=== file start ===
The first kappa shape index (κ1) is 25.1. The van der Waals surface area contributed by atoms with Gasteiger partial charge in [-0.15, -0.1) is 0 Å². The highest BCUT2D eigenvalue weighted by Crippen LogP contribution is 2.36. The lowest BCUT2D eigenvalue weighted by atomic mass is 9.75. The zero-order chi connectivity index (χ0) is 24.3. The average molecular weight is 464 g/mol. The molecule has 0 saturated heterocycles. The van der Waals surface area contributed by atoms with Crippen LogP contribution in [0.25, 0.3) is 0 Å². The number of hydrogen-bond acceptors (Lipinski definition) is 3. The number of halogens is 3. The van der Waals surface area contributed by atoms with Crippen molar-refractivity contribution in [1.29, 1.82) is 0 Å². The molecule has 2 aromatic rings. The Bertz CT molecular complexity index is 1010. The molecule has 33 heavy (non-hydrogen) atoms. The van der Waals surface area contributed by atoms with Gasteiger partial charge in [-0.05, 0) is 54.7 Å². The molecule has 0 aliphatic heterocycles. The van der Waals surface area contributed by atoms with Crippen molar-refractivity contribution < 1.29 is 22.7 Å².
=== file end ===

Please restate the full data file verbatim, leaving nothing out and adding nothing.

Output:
The first kappa shape index (κ1) is 25.1. The van der Waals surface area contributed by atoms with Gasteiger partial charge in [-0.15, -0.1) is 0 Å². The highest BCUT2D eigenvalue weighted by Crippen LogP contribution is 2.36. The lowest BCUT2D eigenvalue weighted by atomic mass is 9.75. The zero-order chi connectivity index (χ0) is 24.3. The average molecular weight is 464 g/mol. The molecule has 0 saturated heterocycles. The van der Waals surface area contributed by atoms with Crippen LogP contribution in [0.25, 0.3) is 0 Å². The number of hydrogen-bond acceptors (Lipinski definition) is 3. The number of halogens is 3. The van der Waals surface area contributed by atoms with Crippen molar-refractivity contribution in [1.29, 1.82) is 0 Å². The molecule has 2 aromatic rings. The Bertz CT molecular complexity index is 1010. The molecule has 33 heavy (non-hydrogen) atoms. The van der Waals surface area contributed by atoms with Gasteiger partial charge in [-0.05, 0) is 54.7 Å². The molecule has 0 aliphatic heterocycles. The van der Waals surface area contributed by atoms with Crippen molar-refractivity contribution < 1.29 is 22.7 Å².